CAIRO (Reuters) – At least 28 people were killed and more than 90 wounded in clashes during protests in Egypt on Sunday, security sources and state media said, as the crisis since the army seized power three months ago showed no sign of abating.
Fighting began after supporters and opponents of deposed Egyptian President Mohamed Mursi of the Muslim Brotherhood took to the streets in several cities.
At Ibn Sina hospital in the Mohandiseen district of Cairo, a Reuters reporter saw eight bodies shrouded in blue and white sheets among pools of blood.
“The interior ministry and the army killed my son,” screamed Sabah el-Sayed, mother of Rami Imam, 29, stroking his leg.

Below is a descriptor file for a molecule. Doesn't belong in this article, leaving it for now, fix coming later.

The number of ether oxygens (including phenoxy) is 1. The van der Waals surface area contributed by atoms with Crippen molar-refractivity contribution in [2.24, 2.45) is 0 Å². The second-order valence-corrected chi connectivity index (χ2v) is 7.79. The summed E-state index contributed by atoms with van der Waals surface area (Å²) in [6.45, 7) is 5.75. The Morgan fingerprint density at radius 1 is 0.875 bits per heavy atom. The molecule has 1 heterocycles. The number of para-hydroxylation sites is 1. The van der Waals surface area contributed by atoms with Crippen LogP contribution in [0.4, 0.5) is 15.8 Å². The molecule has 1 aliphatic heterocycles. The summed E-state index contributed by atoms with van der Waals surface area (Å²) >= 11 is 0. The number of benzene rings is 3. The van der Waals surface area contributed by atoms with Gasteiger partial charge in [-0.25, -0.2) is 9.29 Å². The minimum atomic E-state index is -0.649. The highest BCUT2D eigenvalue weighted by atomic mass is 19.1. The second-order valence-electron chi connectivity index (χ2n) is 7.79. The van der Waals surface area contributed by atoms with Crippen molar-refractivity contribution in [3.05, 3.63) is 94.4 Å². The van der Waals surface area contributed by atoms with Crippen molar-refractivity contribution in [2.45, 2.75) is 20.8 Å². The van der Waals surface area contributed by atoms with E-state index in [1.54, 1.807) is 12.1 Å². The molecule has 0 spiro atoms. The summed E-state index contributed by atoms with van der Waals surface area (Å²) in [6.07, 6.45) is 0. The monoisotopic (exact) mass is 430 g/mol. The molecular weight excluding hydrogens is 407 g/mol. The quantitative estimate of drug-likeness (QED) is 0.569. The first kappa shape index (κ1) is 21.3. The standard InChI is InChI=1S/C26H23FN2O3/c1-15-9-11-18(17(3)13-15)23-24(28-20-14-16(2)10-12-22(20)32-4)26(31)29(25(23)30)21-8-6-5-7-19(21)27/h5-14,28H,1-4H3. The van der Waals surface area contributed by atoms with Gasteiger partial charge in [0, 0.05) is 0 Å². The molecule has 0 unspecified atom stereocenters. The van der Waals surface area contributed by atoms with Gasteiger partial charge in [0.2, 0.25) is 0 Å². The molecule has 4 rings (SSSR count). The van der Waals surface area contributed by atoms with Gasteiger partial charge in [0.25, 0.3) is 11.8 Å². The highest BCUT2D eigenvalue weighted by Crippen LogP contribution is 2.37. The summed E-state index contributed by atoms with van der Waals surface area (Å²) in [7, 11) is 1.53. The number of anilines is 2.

Abdelrahman al-Tantawi, a medic who brought Imam to the hospital, said he had seen police and army firing from a bridge at pro-Brotherhood demonstrators.
He said Imam had a bullet wound in his back. Reuters could not independently verify that account of events.
Most of the dead were in Cairo, security and medical sources said. Another security source said 13 were killed in the Ramses train station area.
Protesters had been heading towards Tahrir Square, the rallying point for the popular uprising that toppled autocrat Hosni Mubarak in 2011, security sources said.
The military often accuses the Brotherhood of inciting violence during protests, accusations it denies.
The state news agency reported that during clashes in the Nile Delta province of Qulubiya, authorities arrested 25 members of the Brotherhood who had 51 hand grenades.
The Brotherhood says it is opposed to the violent methods of other Islamist groups. Attacks by militants on police and soldiers in the Sinai Peninsula have increased sharply since Mursi was toppled.